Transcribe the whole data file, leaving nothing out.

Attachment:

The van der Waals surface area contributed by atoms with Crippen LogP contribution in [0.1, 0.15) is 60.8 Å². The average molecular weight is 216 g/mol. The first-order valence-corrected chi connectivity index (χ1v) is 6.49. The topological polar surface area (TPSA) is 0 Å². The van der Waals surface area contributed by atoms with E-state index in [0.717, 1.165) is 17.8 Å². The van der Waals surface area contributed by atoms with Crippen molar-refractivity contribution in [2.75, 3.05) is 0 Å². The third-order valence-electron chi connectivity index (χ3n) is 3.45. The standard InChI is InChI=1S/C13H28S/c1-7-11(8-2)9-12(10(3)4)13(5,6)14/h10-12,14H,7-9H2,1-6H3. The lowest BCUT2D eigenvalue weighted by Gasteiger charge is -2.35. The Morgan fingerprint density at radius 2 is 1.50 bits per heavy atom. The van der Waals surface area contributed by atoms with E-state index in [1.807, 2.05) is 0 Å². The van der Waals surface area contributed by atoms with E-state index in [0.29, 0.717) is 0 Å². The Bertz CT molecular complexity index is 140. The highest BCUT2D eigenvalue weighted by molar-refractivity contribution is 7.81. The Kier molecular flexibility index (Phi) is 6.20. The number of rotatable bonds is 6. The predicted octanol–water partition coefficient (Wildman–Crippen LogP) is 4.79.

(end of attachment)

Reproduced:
The van der Waals surface area contributed by atoms with Crippen LogP contribution in [0.1, 0.15) is 60.8 Å². The average molecular weight is 216 g/mol. The first-order valence-corrected chi connectivity index (χ1v) is 6.49. The topological polar surface area (TPSA) is 0 Å². The van der Waals surface area contributed by atoms with E-state index in [0.717, 1.165) is 17.8 Å². The van der Waals surface area contributed by atoms with Crippen molar-refractivity contribution in [2.75, 3.05) is 0 Å². The third-order valence-electron chi connectivity index (χ3n) is 3.45. The standard InChI is InChI=1S/C13H28S/c1-7-11(8-2)9-12(10(3)4)13(5,6)14/h10-12,14H,7-9H2,1-6H3. The lowest BCUT2D eigenvalue weighted by Gasteiger charge is -2.35. The Morgan fingerprint density at radius 2 is 1.50 bits per heavy atom. The van der Waals surface area contributed by atoms with E-state index in [1.807, 2.05) is 0 Å². The van der Waals surface area contributed by atoms with E-state index in [0.29, 0.717) is 0 Å². The Bertz CT molecular complexity index is 140. The highest BCUT2D eigenvalue weighted by molar-refractivity contribution is 7.81. The Kier molecular flexibility index (Phi) is 6.20. The number of rotatable bonds is 6. The predicted octanol–water partition coefficient (Wildman–Crippen LogP) is 4.79.